New York uses fake yogurt shop to catch fake online reviewers

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Brendan Bordelon Contributor
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Investigators at the New York state attorney general’s office masqueraded as the owners of a yogurt shop in order to snag 19 companies writing phony reviews on Yelp and other websites.

The office was trying to crack down on fake consumer reviews online and decided to fight fire with fire.

Reuters reports that the guilty firms, which offered “search engine optimization” (SEO) services to businesses seeking to improve their online reputation, must now pay a combined $350,000 in false advertising penalties.

“Consumers rely on reviews from their peers to make daily purchasing decisions on anything from food and clothing to recreation and sightseeing,” said Attorney General Eric Schneiderman in a statement. “This investigation into large-scale, intentional deceit across the Internet tells us that we should approach online reviews with caution.”

As part of a year-long sting operation, investigators faked ownership of a Brooklyn yogurt shop and reached out to some of the top SEO companies in New York to help increase the bogus store’s positive online presence.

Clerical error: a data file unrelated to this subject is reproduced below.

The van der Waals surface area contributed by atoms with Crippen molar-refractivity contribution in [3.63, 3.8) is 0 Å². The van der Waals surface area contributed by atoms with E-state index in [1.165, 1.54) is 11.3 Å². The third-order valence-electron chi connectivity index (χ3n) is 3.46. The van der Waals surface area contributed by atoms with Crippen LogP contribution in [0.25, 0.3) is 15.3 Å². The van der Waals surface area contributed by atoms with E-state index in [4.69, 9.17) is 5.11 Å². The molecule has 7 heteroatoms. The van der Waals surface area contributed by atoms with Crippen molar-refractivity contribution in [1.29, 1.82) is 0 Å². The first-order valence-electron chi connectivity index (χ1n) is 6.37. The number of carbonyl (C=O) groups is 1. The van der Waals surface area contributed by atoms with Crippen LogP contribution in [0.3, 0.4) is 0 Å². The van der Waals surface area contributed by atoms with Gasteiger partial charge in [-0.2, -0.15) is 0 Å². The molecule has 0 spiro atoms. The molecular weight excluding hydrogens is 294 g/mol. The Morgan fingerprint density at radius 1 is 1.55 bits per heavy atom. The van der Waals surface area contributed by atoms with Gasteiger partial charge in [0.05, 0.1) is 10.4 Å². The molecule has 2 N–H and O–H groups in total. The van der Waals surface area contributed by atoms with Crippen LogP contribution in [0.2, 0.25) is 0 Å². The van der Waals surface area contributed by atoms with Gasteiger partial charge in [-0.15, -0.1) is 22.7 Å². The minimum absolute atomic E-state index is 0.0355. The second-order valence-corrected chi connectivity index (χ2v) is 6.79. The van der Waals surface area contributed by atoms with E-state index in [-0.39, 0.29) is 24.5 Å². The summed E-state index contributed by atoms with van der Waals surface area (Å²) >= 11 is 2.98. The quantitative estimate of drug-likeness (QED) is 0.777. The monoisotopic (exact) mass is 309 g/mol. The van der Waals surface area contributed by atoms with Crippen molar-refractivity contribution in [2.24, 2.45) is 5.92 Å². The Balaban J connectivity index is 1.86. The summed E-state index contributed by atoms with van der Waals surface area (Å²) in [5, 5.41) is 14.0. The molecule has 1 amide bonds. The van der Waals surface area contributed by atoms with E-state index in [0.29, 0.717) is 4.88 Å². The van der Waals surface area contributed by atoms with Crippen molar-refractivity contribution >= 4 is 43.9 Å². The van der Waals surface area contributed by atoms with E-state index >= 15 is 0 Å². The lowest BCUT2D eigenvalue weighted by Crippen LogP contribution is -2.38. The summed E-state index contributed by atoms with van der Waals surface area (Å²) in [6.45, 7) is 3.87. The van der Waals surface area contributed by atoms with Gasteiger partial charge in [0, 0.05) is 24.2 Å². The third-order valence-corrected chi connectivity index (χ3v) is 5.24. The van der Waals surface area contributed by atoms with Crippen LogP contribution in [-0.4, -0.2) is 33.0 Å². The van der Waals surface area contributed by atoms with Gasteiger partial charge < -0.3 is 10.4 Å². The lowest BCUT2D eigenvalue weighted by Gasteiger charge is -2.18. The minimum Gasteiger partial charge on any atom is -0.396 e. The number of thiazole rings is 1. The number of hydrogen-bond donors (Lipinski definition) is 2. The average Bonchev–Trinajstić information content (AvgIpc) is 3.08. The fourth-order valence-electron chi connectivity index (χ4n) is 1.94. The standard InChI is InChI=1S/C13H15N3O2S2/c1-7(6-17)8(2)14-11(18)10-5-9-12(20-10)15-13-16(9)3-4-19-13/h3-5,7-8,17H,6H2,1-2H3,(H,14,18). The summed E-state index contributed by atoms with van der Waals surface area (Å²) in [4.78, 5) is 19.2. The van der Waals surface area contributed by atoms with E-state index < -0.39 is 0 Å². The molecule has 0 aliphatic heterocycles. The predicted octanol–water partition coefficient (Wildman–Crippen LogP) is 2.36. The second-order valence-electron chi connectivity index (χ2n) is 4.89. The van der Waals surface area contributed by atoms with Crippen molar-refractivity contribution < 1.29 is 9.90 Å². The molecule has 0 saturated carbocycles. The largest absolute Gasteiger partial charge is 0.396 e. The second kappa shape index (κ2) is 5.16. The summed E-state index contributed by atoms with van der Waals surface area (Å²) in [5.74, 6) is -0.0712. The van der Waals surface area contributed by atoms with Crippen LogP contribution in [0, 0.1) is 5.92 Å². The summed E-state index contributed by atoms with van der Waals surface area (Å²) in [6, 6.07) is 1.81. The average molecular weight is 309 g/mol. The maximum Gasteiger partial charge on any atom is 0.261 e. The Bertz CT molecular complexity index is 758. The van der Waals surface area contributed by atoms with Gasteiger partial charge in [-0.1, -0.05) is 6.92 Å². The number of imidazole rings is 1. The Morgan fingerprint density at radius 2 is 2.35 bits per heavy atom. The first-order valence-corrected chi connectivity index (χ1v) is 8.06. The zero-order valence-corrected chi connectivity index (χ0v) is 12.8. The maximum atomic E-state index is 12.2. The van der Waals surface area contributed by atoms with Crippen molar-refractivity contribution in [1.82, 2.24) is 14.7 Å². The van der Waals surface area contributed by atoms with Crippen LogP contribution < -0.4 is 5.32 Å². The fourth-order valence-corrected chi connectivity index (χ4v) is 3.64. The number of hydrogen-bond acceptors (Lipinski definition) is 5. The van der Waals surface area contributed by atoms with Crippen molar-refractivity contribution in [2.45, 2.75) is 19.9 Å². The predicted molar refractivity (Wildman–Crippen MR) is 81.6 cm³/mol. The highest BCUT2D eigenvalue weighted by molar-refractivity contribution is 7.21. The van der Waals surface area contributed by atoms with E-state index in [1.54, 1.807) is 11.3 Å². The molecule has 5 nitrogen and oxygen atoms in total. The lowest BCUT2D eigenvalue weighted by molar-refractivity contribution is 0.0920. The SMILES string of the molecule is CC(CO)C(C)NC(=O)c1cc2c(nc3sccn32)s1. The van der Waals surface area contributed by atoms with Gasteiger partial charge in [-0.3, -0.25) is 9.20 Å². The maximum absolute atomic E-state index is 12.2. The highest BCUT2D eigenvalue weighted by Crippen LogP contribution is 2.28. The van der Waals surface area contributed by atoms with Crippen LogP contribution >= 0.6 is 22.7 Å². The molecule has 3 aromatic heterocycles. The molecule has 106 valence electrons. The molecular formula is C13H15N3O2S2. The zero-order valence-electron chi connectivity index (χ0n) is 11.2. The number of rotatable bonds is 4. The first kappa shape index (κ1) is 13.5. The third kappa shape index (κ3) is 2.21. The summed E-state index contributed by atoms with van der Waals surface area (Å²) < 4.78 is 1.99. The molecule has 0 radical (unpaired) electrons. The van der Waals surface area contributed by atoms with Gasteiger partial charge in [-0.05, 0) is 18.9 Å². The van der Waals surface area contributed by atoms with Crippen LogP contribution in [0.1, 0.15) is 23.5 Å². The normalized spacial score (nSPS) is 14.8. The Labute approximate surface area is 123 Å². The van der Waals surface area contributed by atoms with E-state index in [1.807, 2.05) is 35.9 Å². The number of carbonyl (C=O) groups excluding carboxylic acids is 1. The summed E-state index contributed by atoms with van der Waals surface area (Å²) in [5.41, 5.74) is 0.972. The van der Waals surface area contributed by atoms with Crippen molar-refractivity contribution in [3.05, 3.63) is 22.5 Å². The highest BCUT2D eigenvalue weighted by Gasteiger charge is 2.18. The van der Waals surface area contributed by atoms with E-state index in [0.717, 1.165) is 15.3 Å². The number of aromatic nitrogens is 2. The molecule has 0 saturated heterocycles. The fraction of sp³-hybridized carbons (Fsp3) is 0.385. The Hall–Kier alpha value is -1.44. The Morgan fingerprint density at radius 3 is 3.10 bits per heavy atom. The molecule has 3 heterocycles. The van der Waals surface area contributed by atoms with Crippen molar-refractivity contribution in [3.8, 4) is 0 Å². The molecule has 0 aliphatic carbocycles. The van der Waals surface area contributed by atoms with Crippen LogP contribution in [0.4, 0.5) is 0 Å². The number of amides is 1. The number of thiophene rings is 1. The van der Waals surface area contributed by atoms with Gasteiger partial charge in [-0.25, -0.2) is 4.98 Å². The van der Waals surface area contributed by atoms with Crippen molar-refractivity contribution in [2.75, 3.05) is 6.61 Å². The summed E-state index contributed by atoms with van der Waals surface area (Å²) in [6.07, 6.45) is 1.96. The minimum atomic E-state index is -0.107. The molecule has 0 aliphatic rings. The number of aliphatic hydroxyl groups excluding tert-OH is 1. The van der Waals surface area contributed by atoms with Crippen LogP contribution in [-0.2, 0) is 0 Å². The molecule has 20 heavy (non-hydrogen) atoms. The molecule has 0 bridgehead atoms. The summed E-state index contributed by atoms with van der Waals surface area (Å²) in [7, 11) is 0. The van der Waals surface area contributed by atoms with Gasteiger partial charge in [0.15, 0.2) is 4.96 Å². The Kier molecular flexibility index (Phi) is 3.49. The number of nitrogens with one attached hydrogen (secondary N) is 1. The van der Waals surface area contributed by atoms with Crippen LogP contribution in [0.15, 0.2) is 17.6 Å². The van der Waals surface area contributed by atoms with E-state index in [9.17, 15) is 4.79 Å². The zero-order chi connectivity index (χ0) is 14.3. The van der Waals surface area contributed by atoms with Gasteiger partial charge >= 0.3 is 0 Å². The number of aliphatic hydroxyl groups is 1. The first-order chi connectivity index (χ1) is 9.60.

Many of the contacted companies offered to write fake reviews of the yogurt shop and post them to popular sites like Yelp, Google Local and, using complicated IP spoofing techniques and hundreds of fraudulent online accounts to avoid detection.

Some even paid freelance writers from the Philippines, Bangladesh and Eastern Europe a to write positive reviews, shelling out between $1 and $10 per post. A high premium was put on writers with experience and an established account on a consumer-review site.

“We need a person that can post multiple positive reviews on major REVIEW sites,” one SEO company posted on Craigslist. “Must be from different IP addresses… So you must be able to have multiple IPs. The reviews will be only a few sentences long. Need to have some understanding on how Yelp filter works.”

Schneiderman accused the companies of “astroturfing,” or “preparing or disseminating a false or deceptive review that a reasonable consumer would believe to be a neutral, third-party review.” His office forced the companies to sign an Assurance of Discontinuance letter and fined each between $2,500 and $100,000.

Positive online consumer reviews have become a vital part of business success. In his statement, Schneiderman cited a 2011 Harvard Business School study claiming that just a one-star rating increase on Yelp added 5 to 9 percent to restaurant revenues.

SEO companies aren’t the only ones accused of faking reviews online. A 2011 lawsuit accused Yelp itself of manipulating content on its website to reward businesses who bought advertisements while punishing those that didn’t.

That lawsuit was thrown out, but continuing reports of “extortion” by Yelp and other websites illustrates the potential for both consumer-review websites and their customers to game the system.

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